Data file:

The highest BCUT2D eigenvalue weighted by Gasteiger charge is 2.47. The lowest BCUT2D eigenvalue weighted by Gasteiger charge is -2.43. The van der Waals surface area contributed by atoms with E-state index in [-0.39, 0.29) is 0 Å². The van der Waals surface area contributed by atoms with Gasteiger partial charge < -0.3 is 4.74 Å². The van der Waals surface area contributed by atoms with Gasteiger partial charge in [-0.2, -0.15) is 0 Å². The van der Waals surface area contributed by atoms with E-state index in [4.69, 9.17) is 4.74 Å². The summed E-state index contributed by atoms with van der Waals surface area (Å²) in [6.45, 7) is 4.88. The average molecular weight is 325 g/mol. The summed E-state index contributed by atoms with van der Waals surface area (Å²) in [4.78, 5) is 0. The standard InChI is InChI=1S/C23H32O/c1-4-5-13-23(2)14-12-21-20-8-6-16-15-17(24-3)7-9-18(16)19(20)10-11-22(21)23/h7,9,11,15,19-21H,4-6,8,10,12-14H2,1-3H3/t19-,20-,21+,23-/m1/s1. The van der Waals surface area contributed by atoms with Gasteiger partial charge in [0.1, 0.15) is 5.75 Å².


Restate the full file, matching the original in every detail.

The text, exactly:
The highest BCUT2D eigenvalue weighted by Gasteiger charge is 2.47. The lowest BCUT2D eigenvalue weighted by Gasteiger charge is -2.43. The van der Waals surface area contributed by atoms with E-state index in [-0.39, 0.29) is 0 Å². The van der Waals surface area contributed by atoms with Gasteiger partial charge < -0.3 is 4.74 Å². The van der Waals surface area contributed by atoms with Gasteiger partial charge in [-0.2, -0.15) is 0 Å². The van der Waals surface area contributed by atoms with E-state index in [4.69, 9.17) is 4.74 Å². The summed E-state index contributed by atoms with van der Waals surface area (Å²) in [6.45, 7) is 4.88. The average molecular weight is 325 g/mol. The summed E-state index contributed by atoms with van der Waals surface area (Å²) in [4.78, 5) is 0. The standard InChI is InChI=1S/C23H32O/c1-4-5-13-23(2)14-12-21-20-8-6-16-15-17(24-3)7-9-18(16)19(20)10-11-22(21)23/h7,9,11,15,19-21H,4-6,8,10,12-14H2,1-3H3/t19-,20-,21+,23-/m1/s1. The van der Waals surface area contributed by atoms with Gasteiger partial charge in [0.1, 0.15) is 5.75 Å².